The government will reform the system of business rates by increasing the frequency of revaluations from 5 years to 3 years, starting in 2023.

In October, the Chancellor announced an intention to introduce reliefs, also in 2023, where occupiers incur certain types of expenditure on improvements, including eligible plant and machinery used in onsite renewable energy generation and storage. In the Spring Statement, he announced that this would be brought forward by a year to April 2022. 

Recovery Loan Scheme

The Recovery Loan Scheme, which was introduced to help businesses recover from the impact of the pandemic, has been extended until 30 June 2022. The following changes apply to all offers made from 1 January 2022:

  • The scheme is only open to small and medium- sized enterprises
  • The maximum amount of finance available is £2 million per business

  • The guarantee coverage that the government will provide to lenders falls to 70% 

Universal Credit

The Autumn Budget included two measures that were intended to benefit Universal Credit recipients: reducing the taper rate at which extra earnings leads to a reduction in benefits (from 63% to 55%) and increasing the Work Allowance by £500 a year.

These measures are worth more to some claimants than the £20 per week that was temporarily granted during part of the pandemic and then cancelled, but not everyone will enjoy the same benefit. Some commentators predicted that the Spring Statement would include some measures on Universal Credit, but no further changes were announced.


The March 2021 Budget outlined the introduction
of ‘Freeports’, areas in which a number of tax and other incentives will operate to encourage trade. The enhanced tax reliefs will include 10% Structures and Buildings Allowances (instead of 3%), 100% First Year Allowances for plant and machinery, full relief from Stamp Duty Land Tax, full Business Rates relief for five years, and relief from Employer’s NIC on some salaries. The reliefs will depend on designation as a ‘tax site’ within a Freeport and will run until 30 September 2026, with a possible extension to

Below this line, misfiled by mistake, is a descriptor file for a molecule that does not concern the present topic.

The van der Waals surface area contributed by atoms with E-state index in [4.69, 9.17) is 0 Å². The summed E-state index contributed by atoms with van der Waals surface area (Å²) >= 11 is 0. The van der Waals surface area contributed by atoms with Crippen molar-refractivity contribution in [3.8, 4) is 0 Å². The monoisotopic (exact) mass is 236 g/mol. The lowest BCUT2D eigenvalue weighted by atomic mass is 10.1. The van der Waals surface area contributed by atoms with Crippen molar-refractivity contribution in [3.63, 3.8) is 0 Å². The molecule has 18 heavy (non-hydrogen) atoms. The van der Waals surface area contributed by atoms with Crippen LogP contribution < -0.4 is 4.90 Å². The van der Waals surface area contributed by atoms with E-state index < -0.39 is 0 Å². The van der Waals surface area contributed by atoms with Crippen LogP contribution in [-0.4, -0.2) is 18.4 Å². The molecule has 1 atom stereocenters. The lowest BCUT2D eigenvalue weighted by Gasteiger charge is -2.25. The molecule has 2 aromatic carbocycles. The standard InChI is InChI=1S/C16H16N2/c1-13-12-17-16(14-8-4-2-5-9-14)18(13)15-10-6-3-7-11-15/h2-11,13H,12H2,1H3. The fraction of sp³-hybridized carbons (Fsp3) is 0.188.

April 2031.

The English Freeports announced so far are East Midlands Airport, Felixstowe & Harwich, Humber, Liverpool City Region, Plymouth and South Devon, Solent, Teesside and Thames.

The October Budget included further measures clarifying the VAT reliefs that will apply in free zones, and the detailed operation of these new ‘onshore tax havens’ is being developed as they begin to operate.

Anti-Money Laundering Levy

The Finance Act 2022 has introduced an Economic Crime (Anti-Money Laundering) Levy, which is expected to raise around £100m per annum to help fund anti-money laundering and economic crime reforms.

Any entity which is subject to Anti-Money Laundering regulations (such as credit institutions, financial institutions, auditors, insolvency practitioners, accountants, tax advisers, legal professionals, estate agents, trust or company service providers, high value dealers and casinos) will be impacted but it will not apply to small entities (those with under £10.2m of UK revenue).

There will be three charging bands: medium (turnover from £10.2m – £36m), large (£36m – £1bn) and very large (over £1bn). A flat rate charge will apply in each band, being £10,000, £36,000 and £250,000 respectively.

It will be first charged for the year from 1 April 2022 to 31 March 2023, but it will not be collected until after the year-end.